That means the UK has saved 61,063,776 tonnes of greenhouse gases by flying less over the course of the pandemic – though it could have saved more without ghost flights.

That’s 15% of the UK’s total annual greenhouse gas emissions. Before the pandemic, it took the country more than four years to reduce its total emissions by that much.

Behind the numbers

There were 62% fewer flights in 2020 than in 2019, according to UK Civil Aviation Authority data.

A little under 852,000 planes took to the skies – down from more than 2.25 million the year before. That’s more than 1.4 million flights that simply didn’t happen.

In the first three quarters of 2021, the decline in flying was even more dramatic.

In a normal year, we’d expect 1.7 million planes to take flight from January to September. But only 491,000 actually did, as passengers became accustomed to COVID and the idea of leaving foreign trips for another year.

That’s a 71% drop in the number of flights in 2021, compared to the same period in 2019.

Before 2020, UK flight numbers had been stable for a few years, with 2017, 2018, and 2019 seeing more than 2.2 million flights each.

The gap between the most successful year (2018) and the least (2019) was less than 15,000 flights – a relative drop in the ocean, or breath in the atmosphere.

We therefore wouldn’t have predicted any dramatic shifts in air traffic numbers without the pandemic, which is why we used 2019’s numbers as our base – and why the figures from 2020 and 2021 are so astounding.

Energy usage

18.3 million fewer tonnes


As a country, we’ve used less energy during the pandemic, to the extent that we’ve reduced our emissions by 18.3 million tonnes.

This makes sense – if people are barely travelling to public spaces, whether for work or leisure, buildings like offices, museums and cinemas need less energy.

As a result of this decreased demand, energy production was considerably lower than normal, saving 19.8 million tonnes of emissions.

With entire companies abandoning their offices for months at a time, business emissions fell by 4.9 million tonnes.

The only increase in emissions was due to people staying at home to avoid contracting and spreading the virus.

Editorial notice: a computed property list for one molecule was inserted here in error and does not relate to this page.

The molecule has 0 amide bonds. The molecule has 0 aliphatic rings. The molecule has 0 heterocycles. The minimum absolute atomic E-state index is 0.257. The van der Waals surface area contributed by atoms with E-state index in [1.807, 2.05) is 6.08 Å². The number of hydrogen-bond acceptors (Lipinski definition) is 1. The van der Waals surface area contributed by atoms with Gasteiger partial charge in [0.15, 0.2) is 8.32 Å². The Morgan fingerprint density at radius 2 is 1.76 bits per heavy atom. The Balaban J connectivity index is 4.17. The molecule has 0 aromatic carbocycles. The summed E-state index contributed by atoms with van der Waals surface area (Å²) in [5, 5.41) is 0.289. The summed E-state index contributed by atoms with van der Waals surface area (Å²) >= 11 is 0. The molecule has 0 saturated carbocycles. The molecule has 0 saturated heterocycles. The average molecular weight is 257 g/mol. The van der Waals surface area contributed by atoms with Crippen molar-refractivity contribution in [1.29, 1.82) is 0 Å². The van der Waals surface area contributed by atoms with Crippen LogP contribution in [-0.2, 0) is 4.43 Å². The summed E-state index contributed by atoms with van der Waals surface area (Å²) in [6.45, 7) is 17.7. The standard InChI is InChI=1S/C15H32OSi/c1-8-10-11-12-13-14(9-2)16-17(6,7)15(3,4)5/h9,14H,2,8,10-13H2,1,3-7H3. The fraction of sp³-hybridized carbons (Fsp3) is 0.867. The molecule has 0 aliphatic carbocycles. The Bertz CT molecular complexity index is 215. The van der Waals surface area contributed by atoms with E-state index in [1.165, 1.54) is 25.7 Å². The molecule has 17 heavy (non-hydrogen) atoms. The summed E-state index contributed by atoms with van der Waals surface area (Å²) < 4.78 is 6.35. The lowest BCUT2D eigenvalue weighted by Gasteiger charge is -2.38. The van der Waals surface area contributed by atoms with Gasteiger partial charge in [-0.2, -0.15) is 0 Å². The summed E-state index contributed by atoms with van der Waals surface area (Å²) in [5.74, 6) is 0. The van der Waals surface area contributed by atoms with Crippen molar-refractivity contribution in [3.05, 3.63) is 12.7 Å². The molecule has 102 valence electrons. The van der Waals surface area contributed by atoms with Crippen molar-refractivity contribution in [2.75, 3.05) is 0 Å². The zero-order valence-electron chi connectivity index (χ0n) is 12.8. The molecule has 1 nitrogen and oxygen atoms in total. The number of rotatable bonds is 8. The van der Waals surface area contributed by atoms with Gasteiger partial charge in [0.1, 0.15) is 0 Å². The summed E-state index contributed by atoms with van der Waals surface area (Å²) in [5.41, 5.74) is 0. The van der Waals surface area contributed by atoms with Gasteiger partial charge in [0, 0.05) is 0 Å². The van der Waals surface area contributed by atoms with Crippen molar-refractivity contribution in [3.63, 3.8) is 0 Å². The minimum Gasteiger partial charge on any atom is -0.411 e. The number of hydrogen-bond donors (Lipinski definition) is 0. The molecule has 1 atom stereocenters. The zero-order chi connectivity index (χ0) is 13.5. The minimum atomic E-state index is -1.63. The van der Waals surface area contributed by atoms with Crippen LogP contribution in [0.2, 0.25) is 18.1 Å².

This necessity led to a 6.4 million tonne increase in residential energy usage during the pandemic, though this is relatively little compared to the reductions in other areas.

And of course, the extent to which people stayed home has saved countless thousands of lives, which is all-important.

Behind the numbers

For this section, we analysed government data from 2020 and 2021 to find the emissions released by businesses, residential properties, and the actual production of the UK’s energy supply.

With gas price spikes, an energy crisis, and the unseasonably cold spring of 2021, it didn’t make sense for us to predict what 2020 and 2021’s energy usage would’ve been without COVID.

There were just too many variables, so we used 2019’s figures as our baseline.

The effect on London

15.3 million fewer tonnes


In the three months after the UK locked down in March 2020, London cut its greenhouse gas emissions by an astonishing 58%.

For the capital, which releases 31.02 million tonnes of CO2 per year according to Greater London Authority government data, this meant a saving of 4.5 million tonnes of CO2e.

Like the rest of the country, the first lockdown was London’s peak when it came to cutting emissions.

Still, this gigantic city managed to reduce its emissions by 28% for the rest of 2020, saving another 4.3 million tonnes.

And in 2021, emissions stayed around 21% below their pre-pandemic level, sparing Londoners from another 6.5 million tonnes of pollution.

Overall, that’s an enormous saving of 15.3 million tonnes.

Other London pollution sources fell too

Many other types of pollutants also declined during this period. These emissions don’t contribute to climate change in any meaningful way, but they are harmful pollutants nonetheless.

One of these, nitrogen dioxide (NO2), causes reduced lung function – a consequence that’s even more important to avoid these days.

NO2 was 38% less prevalent in London from March to June 2020, 30% less prevalent for the next three months, and 20% less prevalent for the year’s last quarter, according to research by Frontier Economics.

Assuming this 20% drop continued throughout 2021, the capital’s residents were exposed to 18,020 fewer tonnes of NO2.

The amount of particulate matter with a diameter under 2.5 micrometres (PM2.5) in the air also fell during the pandemic, which is a positive step considering that it can severely affect both the lungs and heart.

PM2.5 levels dropped by 27% from 2019 to 2020, and around 20% from 2019 levels in 2021.


These emissions savings came at a price too terrible for many to bear.

2020 was a disaster, a never-ending tragedy, a catastrophe that showed how shamefully unprepared the UK government was to confront a deadly pandemic.

In the 10 months after COVID-19 hit the UK at the beginning of March, 76,586 people died after contracting the disease, according to government data.

The pandemic caused 20% fewer deaths per day in 2021, but 73,316 of our number still passed away after testing positive.

And the sad truth is that emissions have now rebounded to pre-pandemic levels, more or less.

It shouldn’t take a deadly pandemic for us to fight climate change effectively.

We must act now. Our national – and global – carbon footprint has to fall quickly. If it doesn’t, countless people will die, and our Earth will become uninhabitable for billions.

Written by:
josh jackman
Josh has written about eco-friendly home improvements and climate change for the past four years. His work has been displayed on the front page of the Financial Times, he's been interviewed by BBC One's Rip-Off Britain, and he regularly features in The Telegraph and on BBC Radio.